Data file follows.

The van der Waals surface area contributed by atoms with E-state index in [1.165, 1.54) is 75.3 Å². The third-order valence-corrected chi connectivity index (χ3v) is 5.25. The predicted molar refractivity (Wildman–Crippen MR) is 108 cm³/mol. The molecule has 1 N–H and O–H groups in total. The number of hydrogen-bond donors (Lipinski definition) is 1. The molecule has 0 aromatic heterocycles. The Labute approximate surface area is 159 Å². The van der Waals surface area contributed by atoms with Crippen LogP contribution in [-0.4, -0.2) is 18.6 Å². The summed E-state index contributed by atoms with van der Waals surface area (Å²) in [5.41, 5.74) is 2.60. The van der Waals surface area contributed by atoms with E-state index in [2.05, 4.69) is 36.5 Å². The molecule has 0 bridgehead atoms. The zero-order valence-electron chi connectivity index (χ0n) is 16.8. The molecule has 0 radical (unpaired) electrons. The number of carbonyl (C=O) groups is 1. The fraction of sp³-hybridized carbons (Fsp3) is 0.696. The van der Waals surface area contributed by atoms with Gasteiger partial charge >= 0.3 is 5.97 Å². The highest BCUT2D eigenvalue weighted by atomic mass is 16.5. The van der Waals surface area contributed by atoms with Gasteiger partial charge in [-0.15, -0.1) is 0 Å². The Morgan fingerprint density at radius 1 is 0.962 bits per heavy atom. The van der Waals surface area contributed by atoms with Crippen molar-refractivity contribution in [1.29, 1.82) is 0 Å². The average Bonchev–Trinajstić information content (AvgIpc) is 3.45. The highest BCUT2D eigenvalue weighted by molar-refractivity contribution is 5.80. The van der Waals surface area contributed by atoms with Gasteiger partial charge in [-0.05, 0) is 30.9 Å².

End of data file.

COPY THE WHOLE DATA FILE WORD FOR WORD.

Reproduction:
The van der Waals surface area contributed by atoms with E-state index in [1.165, 1.54) is 75.3 Å². The third-order valence-corrected chi connectivity index (χ3v) is 5.25. The predicted molar refractivity (Wildman–Crippen MR) is 108 cm³/mol. The molecule has 1 N–H and O–H groups in total. The number of hydrogen-bond donors (Lipinski definition) is 1. The molecule has 0 aromatic heterocycles. The Labute approximate surface area is 159 Å². The van der Waals surface area contributed by atoms with Crippen LogP contribution in [-0.4, -0.2) is 18.6 Å². The summed E-state index contributed by atoms with van der Waals surface area (Å²) in [5.41, 5.74) is 2.60. The van der Waals surface area contributed by atoms with E-state index in [2.05, 4.69) is 36.5 Å². The molecule has 0 bridgehead atoms. The zero-order valence-electron chi connectivity index (χ0n) is 16.8. The molecule has 0 radical (unpaired) electrons. The number of carbonyl (C=O) groups is 1. The fraction of sp³-hybridized carbons (Fsp3) is 0.696. The van der Waals surface area contributed by atoms with Gasteiger partial charge >= 0.3 is 5.97 Å². The highest BCUT2D eigenvalue weighted by atomic mass is 16.5. The van der Waals surface area contributed by atoms with Gasteiger partial charge in [-0.15, -0.1) is 0 Å². The Morgan fingerprint density at radius 1 is 0.962 bits per heavy atom. The van der Waals surface area contributed by atoms with Crippen molar-refractivity contribution in [1.29, 1.82) is 0 Å². The average Bonchev–Trinajstić information content (AvgIpc) is 3.45. The highest BCUT2D eigenvalue weighted by molar-refractivity contribution is 5.80. The van der Waals surface area contributed by atoms with Gasteiger partial charge in [-0.05, 0) is 30.9 Å².